Anyone who didn't understand it last summer understands it this summer. The likelihood of Israel attacking Iran's nuclear facilities is rising steadily. In the winter we hoped the sanctions would stop Iran. They didn't.
In the spring we hoped the diplomatic talks would stop Iran. They didn't. At the beginning of the summer we waited for Mitt Romney's visit. Romney left.
Now we're waiting for the end of the Olympic Games. They will end in 10 days.
So when the children return from their vacation at the end of August, we will all be entering the high-risk zone. It is possible that ultimately nothing will happen. Just as no political tsunami occurred at the end of Summer 2011, no strategic tsunami will occur at the end of Summer 2012.
But perhaps something will happen. Foreign observers now say the likelihood of Israel's striking Iran this year is higher than 25 percent.
Israel could strike Iran for several reasons - its leaders' resolve to prevent a second Holocaust; the combatants' capability of giving Israel's leaders a sense of power; Iran's technological success, which has almost turned it into a threshold nuclear power; Iran's success in shielding its nuclear facilities, which will soon make it immune to Israeli attack. But the decisive reason for a possible Israeli attack on Iran is the West.
For 10 years the West has displayed a baffling sluggishness in its regard to the Islamic republic's nuclear program. Time and again the West has failed to deal with the Iranian apocalypse-seekers who are equipping themselves with apocalyptic weapons. So Israel sees the West as a flimsy, untrustworthy party. Jerusalem's assessment is that Washington will not stop Natanz this year, or next year, or the year after next. What happened in the 1930s will happen here now. The West will display sympathy toward Czechoslovakia, wave goodbye to it and let it sink into the abyss.
Israelis who fear an Israeli strike in Iran are counting on Lt. Gen. Benny Gantz and the IDF top brass. They expect senior IDF officers and senior civil servants to thwart the high-risk operation that the prime minister and defense minister are planning. This expectation is undemocratic. It solicits the senior command to generate a military coup against an elected government. It is also irresponsible. The Iran problem is real and anyone suggesting not to solve it by an Israeli strike must propose how it can be solved.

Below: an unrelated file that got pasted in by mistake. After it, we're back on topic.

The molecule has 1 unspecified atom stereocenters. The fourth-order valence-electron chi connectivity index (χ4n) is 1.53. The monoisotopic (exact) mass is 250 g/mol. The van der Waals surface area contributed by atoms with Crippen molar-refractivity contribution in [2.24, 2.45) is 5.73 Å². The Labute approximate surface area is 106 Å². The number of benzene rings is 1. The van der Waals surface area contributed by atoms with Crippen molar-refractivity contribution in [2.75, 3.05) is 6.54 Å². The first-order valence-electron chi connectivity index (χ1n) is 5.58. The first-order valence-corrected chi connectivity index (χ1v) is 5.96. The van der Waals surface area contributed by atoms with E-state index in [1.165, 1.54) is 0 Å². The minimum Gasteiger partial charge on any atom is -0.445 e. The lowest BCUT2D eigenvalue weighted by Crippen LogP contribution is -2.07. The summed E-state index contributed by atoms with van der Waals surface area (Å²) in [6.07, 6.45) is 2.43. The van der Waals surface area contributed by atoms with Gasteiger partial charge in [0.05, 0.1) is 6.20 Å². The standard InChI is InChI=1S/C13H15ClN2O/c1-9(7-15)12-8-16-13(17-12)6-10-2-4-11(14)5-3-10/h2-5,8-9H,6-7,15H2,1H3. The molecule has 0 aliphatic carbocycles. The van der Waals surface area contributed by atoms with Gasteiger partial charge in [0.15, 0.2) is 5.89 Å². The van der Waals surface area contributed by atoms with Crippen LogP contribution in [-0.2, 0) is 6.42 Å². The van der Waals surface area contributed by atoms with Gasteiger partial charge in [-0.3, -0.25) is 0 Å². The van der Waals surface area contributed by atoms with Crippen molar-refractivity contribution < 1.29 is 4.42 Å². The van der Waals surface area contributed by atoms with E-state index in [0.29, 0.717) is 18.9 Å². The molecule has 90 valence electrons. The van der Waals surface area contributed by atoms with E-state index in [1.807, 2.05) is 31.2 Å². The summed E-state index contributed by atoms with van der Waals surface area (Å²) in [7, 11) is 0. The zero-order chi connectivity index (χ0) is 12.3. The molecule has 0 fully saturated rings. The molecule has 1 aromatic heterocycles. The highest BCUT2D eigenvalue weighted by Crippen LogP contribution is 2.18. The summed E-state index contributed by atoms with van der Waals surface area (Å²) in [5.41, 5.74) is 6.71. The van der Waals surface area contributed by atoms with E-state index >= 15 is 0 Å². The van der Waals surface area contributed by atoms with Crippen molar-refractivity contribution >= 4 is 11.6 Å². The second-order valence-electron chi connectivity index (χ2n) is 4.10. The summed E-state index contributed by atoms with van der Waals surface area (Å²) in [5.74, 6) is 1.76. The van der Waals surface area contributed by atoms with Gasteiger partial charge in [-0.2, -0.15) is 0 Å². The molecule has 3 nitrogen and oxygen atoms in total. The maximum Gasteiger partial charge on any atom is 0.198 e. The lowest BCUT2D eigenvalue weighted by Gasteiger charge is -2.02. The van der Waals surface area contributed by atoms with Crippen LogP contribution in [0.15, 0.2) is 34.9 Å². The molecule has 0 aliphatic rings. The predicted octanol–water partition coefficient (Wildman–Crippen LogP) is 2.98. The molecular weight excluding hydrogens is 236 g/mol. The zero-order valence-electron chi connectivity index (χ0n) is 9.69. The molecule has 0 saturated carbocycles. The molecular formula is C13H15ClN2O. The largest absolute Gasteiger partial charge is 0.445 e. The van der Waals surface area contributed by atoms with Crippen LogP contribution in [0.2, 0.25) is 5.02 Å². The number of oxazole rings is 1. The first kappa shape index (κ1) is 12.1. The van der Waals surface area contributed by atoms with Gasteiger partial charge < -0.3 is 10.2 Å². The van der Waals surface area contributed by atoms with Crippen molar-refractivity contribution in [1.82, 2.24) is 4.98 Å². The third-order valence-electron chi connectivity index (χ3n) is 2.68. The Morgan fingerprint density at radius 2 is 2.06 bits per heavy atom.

From both the democratic and substantive standpoint, IDF headquarters is not the address. The White House is. The key to preventing disaster is not in the chief of staff's hands but in the hands of the U.S. president.
Barack Obama is a brilliant orator. Obama has made quite a few exemplary speeches both as presidential candidate and as president. But the American president's most important speech is the one he has not made so far - the Iran speech. A speech in which the leader of the free world pledges in pubilc that the free world will prevent Iran from obtaining military nuclear ability - at any price. A speech in which the chairman of the Joint Chiefs of Staff says that if the sanctions don't stop Iran, America's military power will.
A speech in which the U.S. president stands before the citizens of the United States and its allies and says - it's on me. I will not ignore your existential needs nor abandon our strategic interests, nor let Iran become a nuclear power. In my name and in the name of Mitt Romney and the bipartisan leadership, I hereby pledge that in the course of 2013 America will paralyze the Iranian centrifuges that could bring an historic catastrophe on us all.
If Obama delivers an Iran speech in this spirit in the coming weeks, he will vindicate himself. He will prevent an Israeli strike, send a powerful message to the Iranians and establish his status as a world leader. His election for a second term will be almost certain.
But if Obama buries his head in the sand even now, he will be taking on a chilling risk. One morning he may wake up to discover the Middle East is going up in flames and the United States is submerged in serious trouble.
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